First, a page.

Are You Ready For DIMP?

November 2009 Vol. 236 No. 11

Eric Kirkpatrick, Structural Integrity Associates, Inc

In August, the Pipeline and Hazardous Materials Safety Administration (PHMSA) informed the Technical Pipeline Safety Standards Committee (TPSSC) that the proposed rule on Gas Distribution Pipeline Integrity Management (commonly referred to as DIMP) has been approved by the DOT and sent to the Office of Management and Budget (OMB). The OMB is expected to review and approve a DIMP rule in the 4th quarter of 2009. Perhaps by the time you read this the final rule may already be published.

The Notice of Proposed Rulemaking (NOPR) issued in June 2008 requires each operator of a gas distribution system to fully implement an integrity management program within 18 months that contains the following elements:

  • Knowledge
  • Identify Threats
  • Evaluate and Prioritize Risk
  • Identify and Implement Measures to address Risk
  • Measure Performance, Monitor Results, and Evaluate Effectiveness
  • Periodic Evaluation and Improvement
  • Report Results

Eighteen months will go by very quickly! So, what can operators be doing right now? The following is provided to help gauge your readiness:

The NOPR requires that operators demonstrate an understanding of their gas distribution system. Operators will therefore want to assess the manner in which they collect data, and subsequently how they turn that data into information and knowledge that can be used in their Integrity Program.

Operators will want to survey and determine what information they already have and in what format it exists (paper, spreadsheet, database, etc.). The NOPR requires that operators gather data from the following sources to indentify existing and potential threats: incident and leak history, corrosion control records, continuing surveillance records, patrolling records, maintenance history, and ‘‘one-call’’ and excavation damage experience.

It is suggested that operators perform a gap analysis between the data (and data format) they currently have available and what they ultimately desire to support their integrity program. In doing so, they will want to consider the following questions:

  • Does my leak repair data contain sufficient root cause, facility type and location detail to support my goals for threat identification and risk evaluation?
  • How do I collect information on incidents that are not otherwise recorded in Leak Records and Reportable Gas Incidents? Am I capturing what I need?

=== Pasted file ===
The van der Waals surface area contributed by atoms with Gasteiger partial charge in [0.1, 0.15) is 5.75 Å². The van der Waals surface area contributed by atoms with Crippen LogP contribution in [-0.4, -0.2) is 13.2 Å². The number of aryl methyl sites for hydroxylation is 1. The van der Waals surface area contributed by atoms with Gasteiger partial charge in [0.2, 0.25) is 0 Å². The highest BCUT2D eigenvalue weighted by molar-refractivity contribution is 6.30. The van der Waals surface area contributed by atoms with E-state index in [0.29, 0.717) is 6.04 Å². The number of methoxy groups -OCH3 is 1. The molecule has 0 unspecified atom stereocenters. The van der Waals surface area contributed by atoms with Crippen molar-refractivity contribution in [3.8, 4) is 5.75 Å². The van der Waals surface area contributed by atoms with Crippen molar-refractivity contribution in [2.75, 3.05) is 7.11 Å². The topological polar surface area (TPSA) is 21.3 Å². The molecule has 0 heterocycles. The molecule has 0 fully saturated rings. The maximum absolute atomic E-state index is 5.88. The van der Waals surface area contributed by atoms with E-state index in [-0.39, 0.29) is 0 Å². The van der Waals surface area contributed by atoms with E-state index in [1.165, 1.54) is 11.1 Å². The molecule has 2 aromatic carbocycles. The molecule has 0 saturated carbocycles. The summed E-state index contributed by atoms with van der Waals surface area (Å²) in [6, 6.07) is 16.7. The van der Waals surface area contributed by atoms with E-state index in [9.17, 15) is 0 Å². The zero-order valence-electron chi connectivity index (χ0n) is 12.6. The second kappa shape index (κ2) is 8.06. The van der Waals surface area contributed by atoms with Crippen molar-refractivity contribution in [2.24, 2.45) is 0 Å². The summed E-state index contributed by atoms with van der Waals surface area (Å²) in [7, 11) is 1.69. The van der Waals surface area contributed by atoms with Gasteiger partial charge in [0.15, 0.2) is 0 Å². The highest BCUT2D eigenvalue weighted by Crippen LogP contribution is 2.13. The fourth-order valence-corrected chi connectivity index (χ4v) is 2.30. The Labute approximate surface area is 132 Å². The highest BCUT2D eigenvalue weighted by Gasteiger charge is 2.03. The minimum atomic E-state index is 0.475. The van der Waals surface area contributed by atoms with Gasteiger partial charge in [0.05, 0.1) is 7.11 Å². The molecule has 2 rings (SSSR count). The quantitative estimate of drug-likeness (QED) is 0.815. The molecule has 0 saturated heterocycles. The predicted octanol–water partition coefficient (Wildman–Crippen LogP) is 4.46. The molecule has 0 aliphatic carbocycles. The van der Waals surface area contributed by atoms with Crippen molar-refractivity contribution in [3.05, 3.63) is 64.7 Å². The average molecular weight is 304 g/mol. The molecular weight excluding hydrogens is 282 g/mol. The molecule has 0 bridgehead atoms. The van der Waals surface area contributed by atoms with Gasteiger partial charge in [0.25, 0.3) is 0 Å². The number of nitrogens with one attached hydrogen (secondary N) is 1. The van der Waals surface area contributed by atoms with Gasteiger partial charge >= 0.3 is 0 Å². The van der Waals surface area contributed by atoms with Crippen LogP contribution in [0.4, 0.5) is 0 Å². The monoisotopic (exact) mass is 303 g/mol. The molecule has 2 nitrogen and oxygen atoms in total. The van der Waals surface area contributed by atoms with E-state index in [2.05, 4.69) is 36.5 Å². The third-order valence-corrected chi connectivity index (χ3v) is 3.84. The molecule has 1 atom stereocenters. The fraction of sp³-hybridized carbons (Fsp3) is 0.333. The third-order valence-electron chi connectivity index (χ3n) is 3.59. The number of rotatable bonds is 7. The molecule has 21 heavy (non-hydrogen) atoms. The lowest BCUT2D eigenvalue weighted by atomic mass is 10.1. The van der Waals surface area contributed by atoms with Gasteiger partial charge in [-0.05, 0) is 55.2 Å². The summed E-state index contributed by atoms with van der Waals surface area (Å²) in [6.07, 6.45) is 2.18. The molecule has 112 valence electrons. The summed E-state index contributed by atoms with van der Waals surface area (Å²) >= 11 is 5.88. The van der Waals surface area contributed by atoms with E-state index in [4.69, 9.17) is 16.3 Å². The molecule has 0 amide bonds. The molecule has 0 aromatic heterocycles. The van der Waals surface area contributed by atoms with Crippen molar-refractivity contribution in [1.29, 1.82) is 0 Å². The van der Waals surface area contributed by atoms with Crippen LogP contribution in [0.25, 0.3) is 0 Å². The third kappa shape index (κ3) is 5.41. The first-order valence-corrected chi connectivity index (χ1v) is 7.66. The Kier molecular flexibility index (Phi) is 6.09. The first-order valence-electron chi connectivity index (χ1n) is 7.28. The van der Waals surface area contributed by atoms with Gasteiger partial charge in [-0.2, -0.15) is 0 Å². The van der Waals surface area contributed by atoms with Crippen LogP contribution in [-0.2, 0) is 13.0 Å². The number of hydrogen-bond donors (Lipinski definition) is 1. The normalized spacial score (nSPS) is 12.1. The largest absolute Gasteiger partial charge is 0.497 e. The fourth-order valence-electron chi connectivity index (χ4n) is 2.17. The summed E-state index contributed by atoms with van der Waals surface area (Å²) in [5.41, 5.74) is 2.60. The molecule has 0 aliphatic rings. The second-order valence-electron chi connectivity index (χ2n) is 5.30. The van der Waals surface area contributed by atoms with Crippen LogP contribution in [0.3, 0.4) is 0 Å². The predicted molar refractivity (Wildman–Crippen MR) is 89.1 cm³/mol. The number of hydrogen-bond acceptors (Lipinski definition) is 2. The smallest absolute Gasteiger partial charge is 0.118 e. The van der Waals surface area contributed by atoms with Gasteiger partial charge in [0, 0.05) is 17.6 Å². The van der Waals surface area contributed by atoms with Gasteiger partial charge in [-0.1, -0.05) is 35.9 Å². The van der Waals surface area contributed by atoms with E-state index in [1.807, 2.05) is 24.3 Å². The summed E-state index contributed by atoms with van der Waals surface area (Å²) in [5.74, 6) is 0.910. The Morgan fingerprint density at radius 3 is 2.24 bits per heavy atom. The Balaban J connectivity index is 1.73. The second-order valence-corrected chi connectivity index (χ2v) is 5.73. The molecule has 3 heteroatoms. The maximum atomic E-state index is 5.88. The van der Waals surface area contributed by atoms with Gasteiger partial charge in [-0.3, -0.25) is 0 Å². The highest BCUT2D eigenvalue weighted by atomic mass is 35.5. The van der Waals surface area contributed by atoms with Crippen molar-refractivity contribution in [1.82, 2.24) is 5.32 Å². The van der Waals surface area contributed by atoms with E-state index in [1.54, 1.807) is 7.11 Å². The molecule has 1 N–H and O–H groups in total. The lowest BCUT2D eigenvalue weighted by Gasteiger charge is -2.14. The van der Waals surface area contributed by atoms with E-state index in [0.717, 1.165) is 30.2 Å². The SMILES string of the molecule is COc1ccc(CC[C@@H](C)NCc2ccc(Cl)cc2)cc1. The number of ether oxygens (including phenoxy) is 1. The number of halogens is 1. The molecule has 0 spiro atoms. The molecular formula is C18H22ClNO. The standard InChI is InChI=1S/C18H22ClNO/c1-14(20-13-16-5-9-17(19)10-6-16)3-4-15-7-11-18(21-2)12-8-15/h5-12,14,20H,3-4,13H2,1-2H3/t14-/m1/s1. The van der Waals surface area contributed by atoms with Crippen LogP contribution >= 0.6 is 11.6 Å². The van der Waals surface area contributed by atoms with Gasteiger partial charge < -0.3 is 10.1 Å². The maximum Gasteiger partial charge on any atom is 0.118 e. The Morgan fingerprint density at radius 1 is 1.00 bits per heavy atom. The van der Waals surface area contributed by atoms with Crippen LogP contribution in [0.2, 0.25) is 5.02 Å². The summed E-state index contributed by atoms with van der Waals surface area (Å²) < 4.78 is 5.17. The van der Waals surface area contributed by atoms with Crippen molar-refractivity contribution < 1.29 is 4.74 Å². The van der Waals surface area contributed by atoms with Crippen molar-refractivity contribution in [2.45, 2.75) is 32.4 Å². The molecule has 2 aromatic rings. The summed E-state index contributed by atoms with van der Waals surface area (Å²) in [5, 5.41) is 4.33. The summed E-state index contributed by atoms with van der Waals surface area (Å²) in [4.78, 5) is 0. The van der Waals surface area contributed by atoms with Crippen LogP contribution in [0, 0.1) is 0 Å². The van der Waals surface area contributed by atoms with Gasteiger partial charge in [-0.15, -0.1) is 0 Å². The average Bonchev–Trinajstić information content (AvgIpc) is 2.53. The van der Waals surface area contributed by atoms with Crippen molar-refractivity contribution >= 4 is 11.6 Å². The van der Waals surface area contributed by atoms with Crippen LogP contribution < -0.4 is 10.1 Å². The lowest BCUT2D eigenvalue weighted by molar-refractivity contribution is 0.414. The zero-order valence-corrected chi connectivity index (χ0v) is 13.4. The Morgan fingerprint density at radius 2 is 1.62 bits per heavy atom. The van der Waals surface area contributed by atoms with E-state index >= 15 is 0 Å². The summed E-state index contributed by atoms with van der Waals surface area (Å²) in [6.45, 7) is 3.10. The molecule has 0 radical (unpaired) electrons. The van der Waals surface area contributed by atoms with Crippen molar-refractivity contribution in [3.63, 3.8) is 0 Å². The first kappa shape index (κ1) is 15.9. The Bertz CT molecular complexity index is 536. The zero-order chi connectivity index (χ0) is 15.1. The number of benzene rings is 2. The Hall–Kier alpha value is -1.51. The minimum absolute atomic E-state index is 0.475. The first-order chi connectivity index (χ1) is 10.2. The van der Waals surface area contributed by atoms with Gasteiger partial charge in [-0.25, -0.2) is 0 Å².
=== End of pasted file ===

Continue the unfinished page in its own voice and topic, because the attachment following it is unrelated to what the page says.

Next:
• Does my equipment failure reporting process provide data that I can use to identify threats?
  • Am I able to data-mine my corrosion records in a manner that will support the program?
  • Do my main and service records provide sufficient detail and accessible format to support the program?
  • Do my surveillance and patrol records provide information on areas of my system that are susceptible to threats from natural forces such as earth movement, flood prone areas and seismic fault lines?
  • Is my one call and excavation damage data organized in a manner that allows me to determine which areas of the system have the highest ratio of damage per ticket?
  • Does the data available support the manner in which I desire to perform risk evaluation and prioritization?
  • Does the data allow me to target mitigation efforts to those areas/facilities of highest risk, or do I have to broadly apply mitigation due to lack of adequate knowledge?
  • Does my data allow me to adequately measure performance, monitor results and evaluate effectiveness?

Not all knowledge is bound up in databases. Operators will also want to carefully consider and plan the manner in which they collect and record knowledge from subject matter experts within their organization. Employees who regularly perform system maintenance and other activities may have knowledge that is not readily apparent to the rest of the organization. These subject matter experts may also play key roles in threat identification and the evaluation and prioritization of risk.

Identify Threats
The NOPR requires operators to consider the following categories of threats: corrosion, natural forces, excavation damage, other outside force damage, material or weld failure, equipment malfunction, and inappropriate operation. The last category of threat is “any other concerns that could threaten the integrity of the pipeline.”